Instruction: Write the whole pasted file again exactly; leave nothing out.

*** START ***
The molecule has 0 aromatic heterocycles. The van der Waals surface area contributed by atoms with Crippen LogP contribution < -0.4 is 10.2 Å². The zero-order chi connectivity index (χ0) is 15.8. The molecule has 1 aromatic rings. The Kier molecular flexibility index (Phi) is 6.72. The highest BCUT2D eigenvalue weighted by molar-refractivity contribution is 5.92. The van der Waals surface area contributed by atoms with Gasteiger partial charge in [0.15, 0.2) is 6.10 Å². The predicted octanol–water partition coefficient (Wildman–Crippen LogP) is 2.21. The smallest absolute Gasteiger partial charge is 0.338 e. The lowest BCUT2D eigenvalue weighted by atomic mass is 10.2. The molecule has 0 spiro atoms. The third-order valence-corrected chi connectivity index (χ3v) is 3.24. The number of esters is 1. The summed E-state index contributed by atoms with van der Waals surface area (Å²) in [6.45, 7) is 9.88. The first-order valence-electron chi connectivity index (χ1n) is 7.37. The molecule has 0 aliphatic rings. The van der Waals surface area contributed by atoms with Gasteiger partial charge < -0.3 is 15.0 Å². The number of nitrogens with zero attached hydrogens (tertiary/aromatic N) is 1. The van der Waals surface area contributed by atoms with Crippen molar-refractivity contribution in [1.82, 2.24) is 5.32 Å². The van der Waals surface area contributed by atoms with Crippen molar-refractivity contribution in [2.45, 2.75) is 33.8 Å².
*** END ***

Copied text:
The molecule has 0 aromatic heterocycles. The van der Waals surface area contributed by atoms with Crippen LogP contribution < -0.4 is 10.2 Å². The zero-order chi connectivity index (χ0) is 15.8. The molecule has 1 aromatic rings. The Kier molecular flexibility index (Phi) is 6.72. The highest BCUT2D eigenvalue weighted by molar-refractivity contribution is 5.92. The van der Waals surface area contributed by atoms with Gasteiger partial charge in [0.15, 0.2) is 6.10 Å². The predicted octanol–water partition coefficient (Wildman–Crippen LogP) is 2.21. The smallest absolute Gasteiger partial charge is 0.338 e. The lowest BCUT2D eigenvalue weighted by atomic mass is 10.2. The molecule has 0 spiro atoms. The third-order valence-corrected chi connectivity index (χ3v) is 3.24. The number of esters is 1. The summed E-state index contributed by atoms with van der Waals surface area (Å²) in [6.45, 7) is 9.88. The first-order valence-electron chi connectivity index (χ1n) is 7.37. The molecule has 0 aliphatic rings. The van der Waals surface area contributed by atoms with Gasteiger partial charge < -0.3 is 15.0 Å². The number of nitrogens with zero attached hydrogens (tertiary/aromatic N) is 1. The van der Waals surface area contributed by atoms with Crippen molar-refractivity contribution in [1.82, 2.24) is 5.32 Å². The van der Waals surface area contributed by atoms with Crippen molar-refractivity contribution in [2.45, 2.75) is 33.8 Å².